Alice would have liked her sister to join her in theatre for her emergency caesarean rather than her partner’s sister.

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A few women felt that they did not have adequate support from attending partners. Maree, a mother of two, thought that the midwives were more attentive during her first labour than her partner was. Cecilia gave birth to her daughter during the breakdown of her relationship with her daughter’s father, which was challenging.

Despite having the father of her baby present, Cecilia felt alone and unsupported during her labour and birth.

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Witnessing labour and birth, especially if the birth was long and difficult or resulted in emergency intervention had an emotional impact on the support partners. Ajay said being at his baby’s birth was both ‘terrible’ and ‘wonderful’.

Witnessing his wife’s pain during labour and birth was difficult for Ajay and made him appreciate her more.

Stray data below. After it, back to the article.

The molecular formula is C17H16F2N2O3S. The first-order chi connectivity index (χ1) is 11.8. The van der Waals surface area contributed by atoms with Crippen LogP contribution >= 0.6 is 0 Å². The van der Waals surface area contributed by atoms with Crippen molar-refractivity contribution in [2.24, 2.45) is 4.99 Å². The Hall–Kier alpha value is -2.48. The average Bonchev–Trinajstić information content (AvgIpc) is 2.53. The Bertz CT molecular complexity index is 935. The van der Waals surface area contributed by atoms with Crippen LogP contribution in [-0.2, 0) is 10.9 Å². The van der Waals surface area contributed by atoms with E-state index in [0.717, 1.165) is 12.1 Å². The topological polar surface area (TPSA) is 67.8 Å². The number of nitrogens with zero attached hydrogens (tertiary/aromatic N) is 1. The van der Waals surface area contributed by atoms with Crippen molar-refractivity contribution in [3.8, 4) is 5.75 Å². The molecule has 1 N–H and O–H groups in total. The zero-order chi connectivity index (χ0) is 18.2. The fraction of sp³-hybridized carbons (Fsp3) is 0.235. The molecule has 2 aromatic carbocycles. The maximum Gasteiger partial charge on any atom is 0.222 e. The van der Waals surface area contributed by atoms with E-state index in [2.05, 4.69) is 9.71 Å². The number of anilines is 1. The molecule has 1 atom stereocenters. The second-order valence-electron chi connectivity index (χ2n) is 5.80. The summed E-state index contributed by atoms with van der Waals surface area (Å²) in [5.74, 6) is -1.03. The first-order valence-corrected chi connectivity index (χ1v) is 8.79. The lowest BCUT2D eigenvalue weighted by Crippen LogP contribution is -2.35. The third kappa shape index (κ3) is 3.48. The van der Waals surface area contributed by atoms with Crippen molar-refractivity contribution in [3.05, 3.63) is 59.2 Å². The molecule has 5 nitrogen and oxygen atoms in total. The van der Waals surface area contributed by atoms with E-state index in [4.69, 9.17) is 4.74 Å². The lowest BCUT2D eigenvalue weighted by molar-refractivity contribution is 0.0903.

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The duration of women’s postnatal hospital stay depended on their birth experience. For vaginal births, women went home one to three days after the baby was born, or three to five days after a caesarean. Some women had to stay in hospital longer if they or their baby were unwell. Many women enjoyed the first few days after having their baby and found family and friends visiting exciting. Others felt alone. Some women, who gave birth in a public hospital, missed their partners during the night.

Joanne did not realise how important it was for her to have her partner with her at night during her postnatal hospital stay.

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Other women missed family overseas. Mishi, from Pakistan, said her parents-in-law did not visit her and her new baby in hospital because of their opposition to her marriage to their son. Sara L, a mother of two, said her family visited her in hospital after her first baby, but her husband was busy with an upcoming job interview and her mother was sick so they did not provide her as much support as she would have liked.

Sara L said she felt overwhelmed after the birth of her baby, despite her family members visiting her.

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Some parents talked about the importance of practical support during the first few days of becoming parents. Daniel and his partner stayed in a hotel after their twins were born via a surrogate mother. They initially hired a nurse to help with their daughters but soon felt more confident and were able to support each other. Daniel explained, ‘We learnt how to juggle both babies at once – when you’re not used to anything else, you certainly learn very quickly to juggle two as quickly as one’.